We found that up to 40% of our patients achieved either tumour regression or stable disease with afatinib therapy and that median survival from the start of afatinib therapy was 5 months. In the pivotal lux-Lung 1 trial and other similar populations, response rates of 10%–20% were reported5,10. The lux-Lung 1 trial reported a median os of 10.8 months in afatinib-treated patients. Additionally, lux-Lung 1 reported rates of grade 3 or greater diarrhea that were higher than were found in our study, although the rash and stomatitis rates were similar. Given that the real-world patient population in our analysis was more heavily pretreated (70% received >2 lines of prior therapy) and more heterogeneous than that in the lux-Lung 1 trial, those differences in outcome are explainable. It should also be noted that these data all precede the advent of immunotherapy. Given that first-line immunotherapy has now become the standard of care in the treatment of advanced nsclc with high PD-L1 expression, the role of afatinib therapy in an unselected heavily pretreated nsclc population remains to be determined.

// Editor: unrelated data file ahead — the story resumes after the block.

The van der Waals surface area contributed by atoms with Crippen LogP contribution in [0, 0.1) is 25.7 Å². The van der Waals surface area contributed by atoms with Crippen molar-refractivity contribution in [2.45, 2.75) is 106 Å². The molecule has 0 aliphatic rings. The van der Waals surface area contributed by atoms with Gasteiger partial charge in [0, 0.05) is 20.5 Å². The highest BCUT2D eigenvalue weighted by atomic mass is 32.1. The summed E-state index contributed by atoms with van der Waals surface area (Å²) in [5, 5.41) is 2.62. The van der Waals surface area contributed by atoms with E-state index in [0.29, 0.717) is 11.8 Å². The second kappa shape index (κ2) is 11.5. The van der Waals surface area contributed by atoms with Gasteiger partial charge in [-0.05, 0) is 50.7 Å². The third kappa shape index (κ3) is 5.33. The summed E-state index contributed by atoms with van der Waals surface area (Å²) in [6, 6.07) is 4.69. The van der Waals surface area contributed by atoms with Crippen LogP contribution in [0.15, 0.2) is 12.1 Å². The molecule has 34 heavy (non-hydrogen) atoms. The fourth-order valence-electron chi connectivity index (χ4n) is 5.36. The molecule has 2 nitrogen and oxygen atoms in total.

Our data demonstrate afatinib activity not only in patients with EGFR sensitizing mutations (25%), but also in patients with wild-type EGFR (8%). It is possible that EGFR sensitizing mutations other than the common mutations detected by earlier institutional assays might have been present in the population classified as “wild type” in our analysis. In patients with uncommon EGFR mutations (specifically, subtypes such as G719X, L861Q, and S768I), response rates of 56%–100% have been described with first-line afatinib therapy11. Shen et al.12 reported superior response rates for afatinib compared with erlotinib or gefitinib in patients with uncommon mutations. In heavily pretreated patients, Heigener et al.10 reported clinical activity for afatinib in patients with uncommon mutations, but inferior efficacy for those with the common exon 19 and 21 mutations.